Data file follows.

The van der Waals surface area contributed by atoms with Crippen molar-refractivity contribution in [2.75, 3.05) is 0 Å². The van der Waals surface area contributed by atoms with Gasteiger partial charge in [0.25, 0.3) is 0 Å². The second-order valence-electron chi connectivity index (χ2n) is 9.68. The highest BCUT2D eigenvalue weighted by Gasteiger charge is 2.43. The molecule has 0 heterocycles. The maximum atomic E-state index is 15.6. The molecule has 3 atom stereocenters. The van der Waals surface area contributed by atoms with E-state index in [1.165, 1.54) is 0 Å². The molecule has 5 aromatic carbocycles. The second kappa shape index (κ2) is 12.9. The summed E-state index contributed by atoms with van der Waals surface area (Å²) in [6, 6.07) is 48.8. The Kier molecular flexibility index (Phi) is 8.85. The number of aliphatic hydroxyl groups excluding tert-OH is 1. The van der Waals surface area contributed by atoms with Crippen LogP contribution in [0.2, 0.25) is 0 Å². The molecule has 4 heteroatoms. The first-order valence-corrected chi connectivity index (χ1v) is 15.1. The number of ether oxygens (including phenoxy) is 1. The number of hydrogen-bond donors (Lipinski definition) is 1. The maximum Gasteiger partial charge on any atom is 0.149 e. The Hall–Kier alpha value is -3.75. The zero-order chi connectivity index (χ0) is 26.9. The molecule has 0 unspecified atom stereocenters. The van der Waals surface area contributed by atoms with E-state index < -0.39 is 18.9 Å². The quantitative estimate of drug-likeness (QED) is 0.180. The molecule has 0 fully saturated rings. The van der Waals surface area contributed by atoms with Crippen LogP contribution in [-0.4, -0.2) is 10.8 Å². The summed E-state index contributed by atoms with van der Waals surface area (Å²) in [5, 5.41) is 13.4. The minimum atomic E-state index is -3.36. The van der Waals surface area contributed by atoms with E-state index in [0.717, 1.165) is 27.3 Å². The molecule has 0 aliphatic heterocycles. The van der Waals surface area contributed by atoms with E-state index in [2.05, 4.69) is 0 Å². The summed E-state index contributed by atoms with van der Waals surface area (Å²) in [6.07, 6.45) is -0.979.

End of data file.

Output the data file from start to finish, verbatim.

The van der Waals surface area contributed by atoms with Crippen molar-refractivity contribution in [2.75, 3.05) is 0 Å². The van der Waals surface area contributed by atoms with Gasteiger partial charge in [0.25, 0.3) is 0 Å². The second-order valence-electron chi connectivity index (χ2n) is 9.68. The highest BCUT2D eigenvalue weighted by Gasteiger charge is 2.43. The molecule has 0 heterocycles. The maximum atomic E-state index is 15.6. The molecule has 3 atom stereocenters. The van der Waals surface area contributed by atoms with E-state index in [1.165, 1.54) is 0 Å². The molecule has 5 aromatic carbocycles. The second kappa shape index (κ2) is 12.9. The summed E-state index contributed by atoms with van der Waals surface area (Å²) in [6, 6.07) is 48.8. The Kier molecular flexibility index (Phi) is 8.85. The number of aliphatic hydroxyl groups excluding tert-OH is 1. The van der Waals surface area contributed by atoms with Crippen LogP contribution in [0.2, 0.25) is 0 Å². The molecule has 4 heteroatoms. The first-order valence-corrected chi connectivity index (χ1v) is 15.1. The number of ether oxygens (including phenoxy) is 1. The number of hydrogen-bond donors (Lipinski definition) is 1. The maximum Gasteiger partial charge on any atom is 0.149 e. The Hall–Kier alpha value is -3.75. The zero-order chi connectivity index (χ0) is 26.9. The molecule has 0 unspecified atom stereocenters. The van der Waals surface area contributed by atoms with E-state index < -0.39 is 18.9 Å². The quantitative estimate of drug-likeness (QED) is 0.180. The molecule has 0 fully saturated rings. The van der Waals surface area contributed by atoms with Crippen LogP contribution in [-0.4, -0.2) is 10.8 Å². The summed E-state index contributed by atoms with van der Waals surface area (Å²) in [5, 5.41) is 13.4. The minimum atomic E-state index is -3.36. The van der Waals surface area contributed by atoms with E-state index in [0.717, 1.165) is 27.3 Å². The molecule has 0 aliphatic heterocycles. The van der Waals surface area contributed by atoms with E-state index in [2.05, 4.69) is 0 Å². The summed E-state index contributed by atoms with van der Waals surface area (Å²) in [6.07, 6.45) is -0.979.